I have been thinking a great deal about the students and clients we serve.
Specifically, I am giving some heart-thought to the grown-up versions of our students and clients. Recently, I was asked to come to a fifth grade graduation where one of my former students, a graduating high school senior, was the keynote speaker. It has been almost ten years since I was her SLP. And, today, I received an email from a family I worked with during the tenure of my time in Wisconsin for graduate school. Little John is now in his twenties, and our time together entailed social skills shenanigans, going on family outings and talking about horses.
Collectively, these two young adults are now doing the following:
- Holding conversations
- Advocating for himself/herself
- Doing chores
- Honoring personal interests
- One is majoring in neuroscience at UTD in the fall.
- The other is volunteering at a community ranch and currently looking for employment.
Their stories have surely made an impact on me. More importantly, it reminds me of the scope we need to have as clinicians. Honestly, when I was working on their social skills, I thought about them as forever being in 4th grade. At most, I thought about the next campus they would be attending. Their parents, however, always spoke in terms of life need. John’s mom, Anne, always advocated for giving him skills that would make a difference in his future job. And, now, with his heart desires and mother’s tenacious spirit, they will reach their goal.
These stories also make me think of the opportunities we have to be a part of the families’ lives. I know our field makes a difference. However, at times, it is hard to see the fruits of our labor. And, really, the families are the ones who are able to tell us and show us the full scope of our work. So, I am reminded to do better at thinking of the student’s collective life and family needs.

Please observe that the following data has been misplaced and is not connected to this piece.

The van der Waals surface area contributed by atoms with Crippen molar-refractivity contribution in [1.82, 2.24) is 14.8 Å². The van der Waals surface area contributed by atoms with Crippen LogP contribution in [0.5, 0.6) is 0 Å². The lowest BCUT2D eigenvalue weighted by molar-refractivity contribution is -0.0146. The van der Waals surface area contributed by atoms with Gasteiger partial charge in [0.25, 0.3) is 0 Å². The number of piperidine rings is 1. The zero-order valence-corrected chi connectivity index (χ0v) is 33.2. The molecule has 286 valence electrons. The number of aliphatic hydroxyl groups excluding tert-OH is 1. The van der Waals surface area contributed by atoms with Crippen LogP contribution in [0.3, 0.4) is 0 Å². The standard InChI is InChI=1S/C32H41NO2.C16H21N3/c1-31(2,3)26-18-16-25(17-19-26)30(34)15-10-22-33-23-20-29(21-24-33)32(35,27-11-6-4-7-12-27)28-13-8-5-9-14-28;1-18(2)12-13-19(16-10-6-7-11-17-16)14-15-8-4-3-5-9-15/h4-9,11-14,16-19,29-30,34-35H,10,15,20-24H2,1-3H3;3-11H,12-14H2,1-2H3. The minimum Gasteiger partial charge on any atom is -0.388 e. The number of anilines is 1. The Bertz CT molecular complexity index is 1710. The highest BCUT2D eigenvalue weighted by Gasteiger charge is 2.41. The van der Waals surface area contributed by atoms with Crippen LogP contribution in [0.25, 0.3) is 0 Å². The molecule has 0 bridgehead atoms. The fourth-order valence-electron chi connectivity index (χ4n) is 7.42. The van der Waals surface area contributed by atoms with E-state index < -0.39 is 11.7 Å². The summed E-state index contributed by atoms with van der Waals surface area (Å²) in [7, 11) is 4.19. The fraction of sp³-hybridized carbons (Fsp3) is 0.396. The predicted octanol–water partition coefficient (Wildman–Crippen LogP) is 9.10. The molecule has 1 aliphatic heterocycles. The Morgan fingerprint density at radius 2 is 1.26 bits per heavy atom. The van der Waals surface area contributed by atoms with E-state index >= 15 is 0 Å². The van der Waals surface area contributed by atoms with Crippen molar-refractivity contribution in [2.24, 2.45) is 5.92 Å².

A picture worth 1000 words
After two years of being a part of John’s family, it was time for me to head back to the Lone Star State. My last project with John was meaningful. John loved to draw, and he drew a picture of his most beloved possession–his family. Additionally, with support, he found his own words to thank his mom and dad. Truth be told, I did not just work with John. I spent time and learned to understand the needs of John’s most important people. With all team members on board, we were able to collectively support John and each other. This picture, hung in every home the family has lived, is a reminder that communication needs, a life need, is best addressed with all hearts in mind. So, let’s take the time to think of the grown-up versions of our student and clients. It’s worth the time.
I feel lucky to do what we do.
With summer offering some time to reflect, I find myself looking back, honoring all small and big moments and moving forward with some perspective. Anne shared that they recently got back from vacation in Florida. When there, someone asked John about horses in Texas. He said, “My old worker lives in Texas!” As always, I am humbled to be in such a great profession and reminded that aging is surely a part of life.